High levels of Basal Eurasian ancestry were found in ancient Middle Eastern genomes, which negatively correlated with Neanderthal ancestry.[1] Basal Eurasians may have less Neanderthal ancestry than other ancestral Eurasian lineages, and the extent to which Basal Eurasian ancestry is present may explain the extent to which Neanderthal ancestry is present in Middle Eastern genomes.[1] For example, a high level of Basal Eurasian or Sub-Saharan African ancestry could be the underlying reason for the low level of Neanderthal ancestry in Qatari Bedouin in comparison to Europeans or other Middle Eastern populations.[1] The most parsimonious explanations for similar or less Neanderthal introgression in Middle Eastern populations, compared to other Eurasian populations, are the presence of Sub-Saharan African ancestry as well as the presence of Basal Eurasian ancestry, which has little to no signatures of Neanderthal introgression.[1] Bedouin, who have the greatest amount of autochthonous Arab genetic ancestry, may be the direct descendants of Basal Eurasians.[13]
Early European Farmers (EEFs), who had some Western European Hunter-Gatherer-related ancestry and originated in the Near East, also derive approximately 44% of their ancestry from Basal Eurasians.[4]
Ust’-Ishim is an approximately 45,000 year old Eurasian without Basal Eurasian ancestry.[8] The later Villabruna Cluster of Western Hunter Gatherers do not have high levels of Basal Eurasian ancestry.[8]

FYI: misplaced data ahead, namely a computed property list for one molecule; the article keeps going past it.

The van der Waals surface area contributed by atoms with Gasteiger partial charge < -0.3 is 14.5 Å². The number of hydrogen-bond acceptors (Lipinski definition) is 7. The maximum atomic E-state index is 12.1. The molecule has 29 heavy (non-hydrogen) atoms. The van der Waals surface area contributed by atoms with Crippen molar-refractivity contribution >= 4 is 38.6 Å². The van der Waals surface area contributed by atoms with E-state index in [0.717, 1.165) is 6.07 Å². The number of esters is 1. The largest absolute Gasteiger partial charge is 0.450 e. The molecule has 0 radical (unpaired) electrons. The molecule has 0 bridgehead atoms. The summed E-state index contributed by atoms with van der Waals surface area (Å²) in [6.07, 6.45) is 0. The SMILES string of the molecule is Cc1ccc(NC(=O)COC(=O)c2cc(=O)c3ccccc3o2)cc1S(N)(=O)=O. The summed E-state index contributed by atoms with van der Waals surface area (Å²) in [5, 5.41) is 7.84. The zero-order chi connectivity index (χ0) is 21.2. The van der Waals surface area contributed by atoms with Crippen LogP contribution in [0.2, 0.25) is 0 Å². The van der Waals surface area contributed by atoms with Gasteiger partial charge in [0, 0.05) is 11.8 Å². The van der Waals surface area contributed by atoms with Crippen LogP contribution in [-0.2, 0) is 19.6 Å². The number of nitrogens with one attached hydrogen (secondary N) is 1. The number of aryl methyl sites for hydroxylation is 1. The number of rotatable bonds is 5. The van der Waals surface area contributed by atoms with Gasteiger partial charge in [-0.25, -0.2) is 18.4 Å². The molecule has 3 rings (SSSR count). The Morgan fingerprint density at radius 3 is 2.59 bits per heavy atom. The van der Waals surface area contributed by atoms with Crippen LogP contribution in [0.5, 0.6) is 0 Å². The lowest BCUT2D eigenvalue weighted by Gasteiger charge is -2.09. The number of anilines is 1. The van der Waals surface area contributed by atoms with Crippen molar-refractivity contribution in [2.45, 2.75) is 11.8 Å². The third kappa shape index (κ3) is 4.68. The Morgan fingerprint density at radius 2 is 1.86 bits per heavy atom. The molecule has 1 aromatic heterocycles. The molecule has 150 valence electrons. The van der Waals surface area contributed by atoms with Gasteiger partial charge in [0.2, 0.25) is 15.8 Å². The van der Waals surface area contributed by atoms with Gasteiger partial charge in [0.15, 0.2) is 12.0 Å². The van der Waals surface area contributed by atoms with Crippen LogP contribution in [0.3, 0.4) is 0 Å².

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the earliest Basal Eurasian is found in the Dzudzuana cave genome, 26 ka Georgia, Transcaucasia
they had 72 % WHG admixed with 28 % Basal Eurasian
from there this Dzudzuana genome spread into the Levant and into Central Anatolia
later CHG formed as a mixture of Dzudzuana with ANE or EHG
 
Hopefully not too off topic (and thus still useful), as we leaving the Paleolithic, and move into the Neolithic period, more specific information can be learned about basal populations of western Europe. Though perhaps not as academically precise, such groups, can have great genetic interest, as it can at times connect the discussion to living peoples.

I did a pretty thorough study of Welsh Y-DNA haplogroups. Using older, pre-Norman Welsh surnames, I collected 228 haplogroups from FTDNA Surname Projects, then studied their modern distribution and likely paths into Wales. Within this context, I encountered a light scattering of participants who might qualify as a basal Welsh/Brythonic population. This group is Haplogroup I-FGC15071.

I-M170 > P215 >> L460 > P214 > M223 > CTS616 > FGC15071